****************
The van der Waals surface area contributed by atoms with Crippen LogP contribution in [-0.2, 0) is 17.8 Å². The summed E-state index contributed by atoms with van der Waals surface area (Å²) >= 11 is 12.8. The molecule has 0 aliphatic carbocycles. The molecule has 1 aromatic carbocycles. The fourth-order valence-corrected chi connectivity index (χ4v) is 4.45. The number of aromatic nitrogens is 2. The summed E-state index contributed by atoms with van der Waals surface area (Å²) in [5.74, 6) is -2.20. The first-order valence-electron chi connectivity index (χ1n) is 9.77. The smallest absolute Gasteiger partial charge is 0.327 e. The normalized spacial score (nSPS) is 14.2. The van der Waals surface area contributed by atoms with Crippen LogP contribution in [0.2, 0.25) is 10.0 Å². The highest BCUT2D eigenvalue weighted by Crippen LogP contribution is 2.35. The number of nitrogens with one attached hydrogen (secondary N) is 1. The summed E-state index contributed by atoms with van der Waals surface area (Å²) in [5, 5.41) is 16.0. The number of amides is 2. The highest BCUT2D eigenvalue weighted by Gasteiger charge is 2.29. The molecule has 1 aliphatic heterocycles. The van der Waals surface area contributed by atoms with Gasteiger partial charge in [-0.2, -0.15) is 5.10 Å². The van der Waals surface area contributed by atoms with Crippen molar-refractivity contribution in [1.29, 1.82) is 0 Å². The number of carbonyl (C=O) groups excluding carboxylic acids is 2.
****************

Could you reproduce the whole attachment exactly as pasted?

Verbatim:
The van der Waals surface area contributed by atoms with Crippen LogP contribution in [-0.2, 0) is 17.8 Å². The summed E-state index contributed by atoms with van der Waals surface area (Å²) >= 11 is 12.8. The molecule has 0 aliphatic carbocycles. The molecule has 1 aromatic carbocycles. The fourth-order valence-corrected chi connectivity index (χ4v) is 4.45. The number of aromatic nitrogens is 2. The summed E-state index contributed by atoms with van der Waals surface area (Å²) in [5.74, 6) is -2.20. The first-order valence-electron chi connectivity index (χ1n) is 9.77. The smallest absolute Gasteiger partial charge is 0.327 e. The normalized spacial score (nSPS) is 14.2. The van der Waals surface area contributed by atoms with Crippen LogP contribution in [0.2, 0.25) is 10.0 Å². The highest BCUT2D eigenvalue weighted by Crippen LogP contribution is 2.35. The number of nitrogens with one attached hydrogen (secondary N) is 1. The summed E-state index contributed by atoms with van der Waals surface area (Å²) in [5, 5.41) is 16.0. The number of amides is 2. The highest BCUT2D eigenvalue weighted by Gasteiger charge is 2.29. The molecule has 1 aliphatic heterocycles. The van der Waals surface area contributed by atoms with Gasteiger partial charge in [-0.2, -0.15) is 5.10 Å². The van der Waals surface area contributed by atoms with Crippen molar-refractivity contribution in [1.29, 1.82) is 0 Å². The number of carbonyl (C=O) groups excluding carboxylic acids is 2.